I would sell now.
Once I made that decision, I was a woman on a mission. I flew my daughters in to go through and remove their ancient stuff — a bittersweet task — and I told all the kids to say goodbye to home. In a few short months, I painted and sanded. I put my shabby stuff in storage or threw it out and had the apartment staged. I hired a real estate photographer and wrote my own copy for my Streeteasy ad.
My first open house was scheduled for the weekend Hurricane Irene blew through town, in August 2011, and shut down the subways. But I didn’t cancel. I knew that people would want my apartment and that locals would walk over. Sure enough, they did. By that evening, I had two competing cash offers above my asking price. Within days I had a signed contract, and a closing date in December.
I was amazing. Everyone said so. But inside I was a mess. I’d wake up at 3 a.m. in a cold sweat. And I cried. And cried. And cried. Every room, the view from every window was part of me. I mourned my two lost futures — where my husbands and I would grow old together. I worried that my children would never be able to come home again, and I wondered whether my role in their lives would become smaller and less important.
New Role, New Life, New Home
I leaned hard on my friends and neighbors, asking for too many favors. They, like everyone, could see I was having a hard time preparing to leave. I spent many hours searching for the (much cheaper) apartment that would be my new home. I knew it would never be as fabulous or have the views or … lots of things.
Still, I was determined to find a place that would have some wonderful feature that my old one did not. And I found it: a weirdly cut-up, formerly majestic apartment filled with ornate 1912 details, right on highly desirable Riverside Park. It was farther uptown than some people considered prime, but I’d always loved that leafy 'hood around Columbia University.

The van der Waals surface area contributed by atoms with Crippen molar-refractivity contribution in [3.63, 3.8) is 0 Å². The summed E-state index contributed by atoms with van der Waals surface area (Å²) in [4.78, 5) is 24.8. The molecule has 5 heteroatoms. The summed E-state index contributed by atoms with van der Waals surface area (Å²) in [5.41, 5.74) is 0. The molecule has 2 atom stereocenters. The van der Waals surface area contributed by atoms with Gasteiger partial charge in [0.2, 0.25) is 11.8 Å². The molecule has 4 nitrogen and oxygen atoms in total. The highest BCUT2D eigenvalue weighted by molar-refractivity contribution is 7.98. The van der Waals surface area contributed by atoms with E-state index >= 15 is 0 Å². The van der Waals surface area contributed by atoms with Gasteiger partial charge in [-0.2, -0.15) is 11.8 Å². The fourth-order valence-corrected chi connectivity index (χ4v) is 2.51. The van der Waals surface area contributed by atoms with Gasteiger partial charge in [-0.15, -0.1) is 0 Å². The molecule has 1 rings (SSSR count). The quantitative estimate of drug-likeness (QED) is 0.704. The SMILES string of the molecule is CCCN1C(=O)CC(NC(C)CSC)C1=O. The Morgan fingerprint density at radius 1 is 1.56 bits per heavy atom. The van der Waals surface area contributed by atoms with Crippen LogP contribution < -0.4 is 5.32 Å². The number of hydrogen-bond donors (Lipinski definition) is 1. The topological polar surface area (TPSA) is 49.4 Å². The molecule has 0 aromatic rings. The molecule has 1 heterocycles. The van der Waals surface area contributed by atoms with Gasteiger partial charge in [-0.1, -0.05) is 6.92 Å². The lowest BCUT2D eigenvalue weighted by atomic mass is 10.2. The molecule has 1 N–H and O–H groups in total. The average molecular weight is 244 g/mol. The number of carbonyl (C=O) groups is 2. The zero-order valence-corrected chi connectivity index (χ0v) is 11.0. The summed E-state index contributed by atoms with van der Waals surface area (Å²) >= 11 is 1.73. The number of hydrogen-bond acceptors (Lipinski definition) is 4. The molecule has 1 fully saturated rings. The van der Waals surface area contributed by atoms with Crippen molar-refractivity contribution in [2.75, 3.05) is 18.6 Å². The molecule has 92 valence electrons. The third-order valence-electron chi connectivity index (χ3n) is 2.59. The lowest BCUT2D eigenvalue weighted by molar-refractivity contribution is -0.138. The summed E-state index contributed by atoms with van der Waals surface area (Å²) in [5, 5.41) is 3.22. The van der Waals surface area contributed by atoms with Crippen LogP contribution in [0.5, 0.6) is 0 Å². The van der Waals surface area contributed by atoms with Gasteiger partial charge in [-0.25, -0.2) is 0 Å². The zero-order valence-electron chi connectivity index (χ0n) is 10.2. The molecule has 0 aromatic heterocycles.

Buying and selling at the same time was tricky, but having a destination helped me cope with my sense of loss. I didn’t stop crying, though, until the day my old home closed. I walked into that conference room with weak knees, on the brink of tears. Yet as soon as I saw the assemblage of lawyers and brokers, I instantly got calm. Anticipation had been slow torture. Reality? Not so bad. When I walked out of that room carrying a very big check, I felt like a free woman.
As fate would have it, the new apartment has turned out beautifully and already feels like home. It may not be big enough to put up all my kids and their growing families, but at Thanksgiving I can seat everyone in my high-ceilinged dining room next to the (nonworking but gorgeous) fireplace.
My new boyfriend — well, not so new anymore — will be with us for the holiday this year. He lives in New Jersey and has been spending his weekends in the city with me. And while we’re not there yet, it has become clear that my new place really might just be big enough for a couple.
In hindsight, I can't help but think: "All that carrying on, that change would such be a bad thing. If only I'd realized what gifts it could bring."